Thanks, Charlie Sheen!

Guideposts Editor-in-Chief Edward Grinnan talks about how even at our lowest points, anyone—even Charlie Sheen—can find the hope to incite positive change in their lives.

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Thanks, Charlie Sheen. Thanks for everything...the denial, the grandiosity, the epic unmanageability and the full suite of character defects you so generously share. Thanks for sharing because you are keeping it green for a whole lot of us who have been exactly where you are now. Maybe not with the unfettered access to media and the global digital stage or the porn goddesses but we have been exactly where you are emotionally, physically, mentally, spiritually. And it is not a pretty place.

But we had to go there to get better and hopefully that's what you're doing too, Charlie Sheen. Bottoms are tough. Mine was hanging out of a twenty-first floor hotel window in Copenhagen, Denmark, a number of years ago, an incident I recount in my new book, The Promise of Hope, which is not strictly a recovery book or a memoir but it would not have been honest of me not to at least touch on my story in a larger discussion of human beings’ astonishing capacity for personal growth and transformation. Actually there are a lot better stories in the book than mine. I'm just a garden variety drunk and addict, like you. We all thought we had tiger blood.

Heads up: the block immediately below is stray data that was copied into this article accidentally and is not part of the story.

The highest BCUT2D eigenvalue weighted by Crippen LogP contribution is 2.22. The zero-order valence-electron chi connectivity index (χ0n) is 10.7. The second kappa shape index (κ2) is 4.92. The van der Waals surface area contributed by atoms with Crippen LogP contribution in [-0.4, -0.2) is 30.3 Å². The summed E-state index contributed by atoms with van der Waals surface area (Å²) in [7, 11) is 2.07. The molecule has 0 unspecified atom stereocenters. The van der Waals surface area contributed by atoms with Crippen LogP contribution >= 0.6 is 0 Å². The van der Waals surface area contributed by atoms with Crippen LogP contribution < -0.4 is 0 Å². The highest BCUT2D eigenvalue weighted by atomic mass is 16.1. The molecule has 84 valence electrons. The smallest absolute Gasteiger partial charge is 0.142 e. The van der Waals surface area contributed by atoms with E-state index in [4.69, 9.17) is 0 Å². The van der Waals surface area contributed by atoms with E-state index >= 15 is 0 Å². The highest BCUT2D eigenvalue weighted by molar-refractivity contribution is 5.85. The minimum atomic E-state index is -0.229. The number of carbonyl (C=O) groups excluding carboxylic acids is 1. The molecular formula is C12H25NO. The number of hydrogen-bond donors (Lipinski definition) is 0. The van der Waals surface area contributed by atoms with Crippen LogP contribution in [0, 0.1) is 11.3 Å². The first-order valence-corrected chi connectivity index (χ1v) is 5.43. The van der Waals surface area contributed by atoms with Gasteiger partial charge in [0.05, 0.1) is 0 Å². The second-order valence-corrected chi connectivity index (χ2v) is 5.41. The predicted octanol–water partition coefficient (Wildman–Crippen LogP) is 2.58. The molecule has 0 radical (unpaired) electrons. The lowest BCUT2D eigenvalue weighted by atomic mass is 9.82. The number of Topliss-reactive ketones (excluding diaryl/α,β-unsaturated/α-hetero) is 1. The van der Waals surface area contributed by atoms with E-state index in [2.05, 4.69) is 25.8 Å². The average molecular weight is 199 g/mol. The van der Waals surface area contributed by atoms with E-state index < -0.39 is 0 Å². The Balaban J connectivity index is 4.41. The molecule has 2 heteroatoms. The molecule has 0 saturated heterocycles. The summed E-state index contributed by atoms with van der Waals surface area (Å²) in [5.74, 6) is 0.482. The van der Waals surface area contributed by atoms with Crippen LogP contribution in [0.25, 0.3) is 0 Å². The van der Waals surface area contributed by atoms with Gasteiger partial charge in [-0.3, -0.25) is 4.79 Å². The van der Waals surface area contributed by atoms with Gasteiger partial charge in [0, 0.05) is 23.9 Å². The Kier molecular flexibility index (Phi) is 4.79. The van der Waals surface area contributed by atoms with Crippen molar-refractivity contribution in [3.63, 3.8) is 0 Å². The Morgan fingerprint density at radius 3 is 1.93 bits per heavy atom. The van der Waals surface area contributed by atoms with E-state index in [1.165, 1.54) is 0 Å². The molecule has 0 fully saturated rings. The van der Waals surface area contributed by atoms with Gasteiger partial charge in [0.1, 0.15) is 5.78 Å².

Actually your dad, Martin Sheen, is a big reason I am at Guideposts. Twenty-four years ago when I was sitting in the lobby of the Guideposts offices waiting for my interview with then editor-in-chief Van Varner, knowing little about Guideposts but absolutely desperate for a job so I could maybe, by the grace of a God I was still trying to believe in, retrieve something of my life from the hell I had fallen into, I saw an issue of the magazine with your father on the cover. He told an incredibly inspiring and dramatic story recounting the near-fatal cardiac episode he had in the Philippines while filming Apocalypse Now. Your dad's story made such a powerful impression on me, the depth of his faith was so moving, that I knew I wanted to work for Guideposts for more than just a paycheck to keep body and soul together.

You are just as physically ill as your dad was that stormy night in the Philippines when his heart nearly stopped forever. Whether or not you accept the disease model of addiction, it is clear that the condition responds when treated like a medical issue.

When I was struggling to make it through rehab a long time ago when rehabs weren't what they are today and there was a lot of shame attached to landing in one, I had a sober family friend that would visit me and bring me little care packages of candy and magazines and cigarettes. One day I told him how much I appreciated what he was doing and that I wanted to get sober and straight for him as much as anything. He looked at me and said, "Edward, I'm not doing this for you. I'm doing this for me. I like you and I love your parents but this is to help me stay sober, not get you that way. Whether you get sober or drink yourself to death by the age of thirty, one way or the other it keeps it green for me, it helps me maintain my sobriety by the grace of God a day at a time. Really, it's not all that much about you."

So really, Charlie, this blog is not about you. I truly hope you get help and get better and become a great example. But this is about keeping it green for me and millions of others who have been where you are today and pray a day at a time that they never go back. Most of us are praying you find your way too.

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